Data from: Structural diversity of naturally regenerating Chinese yew (Taxus wallichiana var. mairei) populations in an ex situ conservation
Zhang, Guangfu et al. (2017), Data from: Structural diversity of naturally regenerating Chinese yew (Taxus wallichiana var. mairei) populations in an ex situ conservation, Dryad, Dataset, https://doi.org/10.5061/dryad.fh8b8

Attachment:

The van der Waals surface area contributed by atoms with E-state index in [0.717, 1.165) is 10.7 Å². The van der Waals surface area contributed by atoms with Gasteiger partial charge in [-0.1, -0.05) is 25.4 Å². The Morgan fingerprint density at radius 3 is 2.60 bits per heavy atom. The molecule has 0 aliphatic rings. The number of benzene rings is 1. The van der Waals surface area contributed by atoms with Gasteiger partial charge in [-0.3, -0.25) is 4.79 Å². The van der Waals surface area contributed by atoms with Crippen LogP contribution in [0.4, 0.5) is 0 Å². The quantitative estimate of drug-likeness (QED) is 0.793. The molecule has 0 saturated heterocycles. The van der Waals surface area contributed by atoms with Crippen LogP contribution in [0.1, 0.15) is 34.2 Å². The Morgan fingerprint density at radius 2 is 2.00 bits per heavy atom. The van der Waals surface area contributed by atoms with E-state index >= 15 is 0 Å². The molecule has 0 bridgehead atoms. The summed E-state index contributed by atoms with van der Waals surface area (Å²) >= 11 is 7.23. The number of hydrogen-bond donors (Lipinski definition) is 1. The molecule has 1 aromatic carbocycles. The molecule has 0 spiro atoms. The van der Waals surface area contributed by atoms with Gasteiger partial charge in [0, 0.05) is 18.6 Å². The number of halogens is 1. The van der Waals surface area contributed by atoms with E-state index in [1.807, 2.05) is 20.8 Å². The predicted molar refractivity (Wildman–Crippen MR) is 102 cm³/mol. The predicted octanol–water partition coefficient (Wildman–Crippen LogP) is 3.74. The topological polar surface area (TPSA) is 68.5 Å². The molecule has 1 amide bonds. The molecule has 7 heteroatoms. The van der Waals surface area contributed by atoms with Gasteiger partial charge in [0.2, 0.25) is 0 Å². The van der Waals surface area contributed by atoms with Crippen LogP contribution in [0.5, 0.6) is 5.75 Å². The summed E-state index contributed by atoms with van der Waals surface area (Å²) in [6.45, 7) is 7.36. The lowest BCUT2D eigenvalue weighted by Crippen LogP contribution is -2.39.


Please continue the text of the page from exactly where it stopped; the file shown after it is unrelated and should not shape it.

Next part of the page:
The Chinese yew (Taxus wallichiana var. mairei) is ranked among the first class of important wild endangered plants in China. However, due to its overexploitation, it now occurs scattered in the forest undergrowth along the Yangtze River Valley. To improve this tree’s conservation management, we used structural indices to investigate the structural diversity of naturally regenerating yew populations that have established via ex situ conservation. The results show that most yews had larger non-yew tree neighbors; these were 30–70% larger than their reference trees. Collectively, the average distances between the yews and the three nearest-neighboring trees were short (<3 m). This result suggests that the yews likely face strong interspecific competition from neighbors. In these two forest stands, most of the pole-sized yews are found beneath a single tall neighboring tree (height ≥10 m), and their growth was enhanced under a single neighboring tree but not under two, three or zero neighboring trees. Finally, we recommend simple silvicultural treatments to reduce interspecific competition; specifically, the cutting or pruning of branches of large neighboring trees in tandem with the thinning of canopy trees growing next to the mother yews.